- Question from Jeri: Can Teflon on pots cause cancer? What's the risk with microwave use?
Persistent fluorinated compounds have increased dramatically in harbor seals and other animals in San Francisco over the past decade. They have also increased in breast milk. The Swedish government banned the use of these compounds, such as those used in Teflon, and found a dramatic drop in residues in breast milk within a decade of doing so.
There have been some experimental studies indicating that these compounds disrupt the immune system and could contribute to cancer. Because these compounds are so persistent in the environment, the manufacturers reported some of the evidence on their persistence to the EPA (Environmental Protection Agency) about four years ago. There's a lot of debate about whether or not they could be contributing to a wide range of health problems.
Right now, the Teflon-related compounds are everywhere. They are used to treat draperies and fabrics. A lot of people are working hard on to find less-toxic substitutes. As for the pots, high heat and burning the Teflon should be avoided at all costs. I just don't know if routine use is a problem.
- Question from Fighter: There is a new product called DME Natural which is “generally recognized as safe” by the FDA which is supposed to take heavy metals, toxins etc. out of the body in a totally safe way. It is patented as “Epithelial Cell Cancer Drug” patent # 6,288,045. What do you know about this product?
- Answers - Sue Heffelfinger Safety and efficacy for any compound, nutraceutical or pharmaceutical, can only be assessed in a clinical trial. To my knowledge, there have been no clinical trials for this particular product, therefore we have no data at all on safety or efficacy.
- Question from JacobM: Which has the most growth hormone—chicken or beef? I try to eat organic whenever possible, but would like to know which one is better when organic is not available. Thank you.
- Answers - Sue Heffelfinger I'm not an expert on this, but my understanding is that they're still using a growth hormone in beef production, even in milk. Chickens and pigs can have what they call growth additives, but not hormones. There is some risk that the feed for chickens and pigs may actually have beef in it that had growth hormone. That would have to be confirmed with the Department of Agriculture, but that's my understanding. Chicken may have contaminated feed, but it's illegal to add hormones directly to chickens.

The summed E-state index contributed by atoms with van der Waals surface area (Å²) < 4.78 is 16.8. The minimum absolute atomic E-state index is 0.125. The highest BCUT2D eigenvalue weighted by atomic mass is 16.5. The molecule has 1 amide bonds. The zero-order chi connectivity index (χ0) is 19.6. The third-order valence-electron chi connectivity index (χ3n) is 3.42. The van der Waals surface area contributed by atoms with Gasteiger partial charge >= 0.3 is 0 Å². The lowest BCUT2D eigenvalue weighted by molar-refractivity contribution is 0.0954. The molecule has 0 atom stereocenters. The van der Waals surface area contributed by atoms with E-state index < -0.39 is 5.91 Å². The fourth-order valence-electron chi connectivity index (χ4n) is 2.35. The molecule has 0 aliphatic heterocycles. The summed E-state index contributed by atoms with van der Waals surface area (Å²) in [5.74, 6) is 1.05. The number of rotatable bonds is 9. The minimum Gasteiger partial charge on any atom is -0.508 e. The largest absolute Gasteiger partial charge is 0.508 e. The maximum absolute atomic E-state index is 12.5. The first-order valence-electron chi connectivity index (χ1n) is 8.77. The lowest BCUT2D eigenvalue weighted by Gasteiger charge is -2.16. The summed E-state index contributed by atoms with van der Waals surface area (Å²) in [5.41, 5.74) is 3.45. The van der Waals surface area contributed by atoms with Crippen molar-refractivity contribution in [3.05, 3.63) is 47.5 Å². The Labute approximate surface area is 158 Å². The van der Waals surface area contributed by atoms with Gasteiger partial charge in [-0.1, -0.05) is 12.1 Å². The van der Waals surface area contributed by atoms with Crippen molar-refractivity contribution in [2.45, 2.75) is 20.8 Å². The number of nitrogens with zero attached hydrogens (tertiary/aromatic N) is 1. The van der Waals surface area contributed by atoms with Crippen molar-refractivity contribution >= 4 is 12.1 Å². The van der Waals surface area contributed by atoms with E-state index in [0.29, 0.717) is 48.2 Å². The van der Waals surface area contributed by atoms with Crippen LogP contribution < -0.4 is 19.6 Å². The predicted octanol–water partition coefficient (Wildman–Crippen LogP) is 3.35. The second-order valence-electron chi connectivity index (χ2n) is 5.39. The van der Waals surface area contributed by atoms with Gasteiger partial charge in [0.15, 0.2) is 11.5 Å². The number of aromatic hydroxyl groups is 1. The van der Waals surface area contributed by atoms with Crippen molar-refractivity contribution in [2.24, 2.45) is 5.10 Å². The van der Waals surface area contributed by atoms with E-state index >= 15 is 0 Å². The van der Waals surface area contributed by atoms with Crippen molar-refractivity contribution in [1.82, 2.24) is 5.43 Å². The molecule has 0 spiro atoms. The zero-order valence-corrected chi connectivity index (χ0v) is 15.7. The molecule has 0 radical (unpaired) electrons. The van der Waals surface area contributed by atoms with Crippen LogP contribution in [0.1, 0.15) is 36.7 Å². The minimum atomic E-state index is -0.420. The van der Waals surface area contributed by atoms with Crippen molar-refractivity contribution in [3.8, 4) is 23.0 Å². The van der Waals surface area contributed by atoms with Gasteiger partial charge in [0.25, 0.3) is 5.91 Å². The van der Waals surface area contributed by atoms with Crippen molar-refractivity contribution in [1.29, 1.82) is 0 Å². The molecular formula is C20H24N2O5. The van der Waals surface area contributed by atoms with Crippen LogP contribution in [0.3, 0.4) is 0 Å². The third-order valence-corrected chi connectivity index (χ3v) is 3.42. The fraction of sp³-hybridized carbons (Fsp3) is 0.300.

- Jennifer Griggs, M.D., M.P.H. Is it fair to say that occasionally having non-organic chicken or beef is a reasonable thing, for example at a restaurant?
- Sue Heffelfinger I really think—again, it's only personal opinion—that one has to be reasonable with moderation in all things. I certainly don't avoid restaurants that don't serve organic meats. Reduction of your total meat consumption for many health reasons is a good idea. If you're fortunate enough to be able to afford and acquire organic meat, that's fine. But I think that you don't need to feel guilty if you can't afford it or if you want to go out and enjoy meat in a restaurant.
- Jennifer Griggs, M.D., M.P.H. That's good, because I'm usually too tired to cook!
- Question from ChristineM: Having read about artificial estrogens, I store everything in glass containers rather than plastic. I heard that cooking or freezing in plastic can release carcinogens (dioxin?) into the food. And what about fumes from gas heating and cooking? What about plastic water bottles?
There's much, much concern about plastics. Even in animal studies, it's an issue to make sure we don't contaminate experiments with plastics, especially old ones that have been used and washed many times.
As for water bottles, it depends on the plastic. Polyethylene is relatively safe. If you look at the bottom of your plastic bottle, there is a number in a little triangle. Look at Consumer Reports or The Green Guide for more info.
Generally you don't want to heat or cook with most plastics. It would be a better world if the plastics manufacturers provided us with information on these issues, rather than us having to become experts on what is a good or bad plastic.
Again, human data are just not available. So in personal practice, avoiding heating plastics and going to glassware if possible is wise.
- Jennifer Griggs, M.D., M.P.H. Just to clarify, microwaving in plastic is not advisable?
- Sue Heffelfinger I would certainly avoid it, even for the concern we have with the plasticizers being released. It's really an avoidance issue in the absence of real data on human health effects.
- Question from Sue: I teach at a school that has had what some would consider a cluster of breast cancer and other cancers. My assistant and I have BOTH been diagnosed just this summer with IDC. There are rumors of toxicity, and we have a documented mold problem. What constitutes a “cluster” that can be investigated and hopefully remedied?
This is one of the most common questions nationally. There do appear to be neighborhoods, buildings, or workplaces where all of sudden you notice many people being diagnosed with breast cancer. Sometimes there is a culprit and sometimes there isn't, and the question is, what do you do about it? Certainly notifying physicians and health officials in your region is appropriate to see if there resources available for investigation.